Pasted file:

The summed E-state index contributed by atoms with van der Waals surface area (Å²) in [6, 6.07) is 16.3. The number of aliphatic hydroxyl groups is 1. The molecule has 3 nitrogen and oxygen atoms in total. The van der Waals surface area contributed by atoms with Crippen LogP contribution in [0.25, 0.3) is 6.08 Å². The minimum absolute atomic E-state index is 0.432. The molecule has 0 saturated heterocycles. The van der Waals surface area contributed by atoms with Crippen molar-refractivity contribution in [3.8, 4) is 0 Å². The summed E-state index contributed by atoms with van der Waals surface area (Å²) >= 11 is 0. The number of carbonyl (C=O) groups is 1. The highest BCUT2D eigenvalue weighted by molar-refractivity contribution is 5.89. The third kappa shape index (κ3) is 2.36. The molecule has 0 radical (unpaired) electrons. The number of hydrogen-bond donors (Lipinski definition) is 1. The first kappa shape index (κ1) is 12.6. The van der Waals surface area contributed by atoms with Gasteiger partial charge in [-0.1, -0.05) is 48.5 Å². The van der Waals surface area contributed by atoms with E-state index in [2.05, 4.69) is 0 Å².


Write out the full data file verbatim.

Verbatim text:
The summed E-state index contributed by atoms with van der Waals surface area (Å²) in [6, 6.07) is 16.3. The number of aliphatic hydroxyl groups is 1. The molecule has 3 nitrogen and oxygen atoms in total. The van der Waals surface area contributed by atoms with Crippen LogP contribution in [0.25, 0.3) is 6.08 Å². The minimum absolute atomic E-state index is 0.432. The molecule has 0 saturated heterocycles. The van der Waals surface area contributed by atoms with Crippen molar-refractivity contribution in [3.8, 4) is 0 Å². The summed E-state index contributed by atoms with van der Waals surface area (Å²) >= 11 is 0. The number of carbonyl (C=O) groups is 1. The highest BCUT2D eigenvalue weighted by molar-refractivity contribution is 5.89. The third kappa shape index (κ3) is 2.36. The molecule has 0 radical (unpaired) electrons. The number of hydrogen-bond donors (Lipinski definition) is 1. The first kappa shape index (κ1) is 12.6. The van der Waals surface area contributed by atoms with Gasteiger partial charge in [-0.1, -0.05) is 48.5 Å². The van der Waals surface area contributed by atoms with E-state index in [2.05, 4.69) is 0 Å².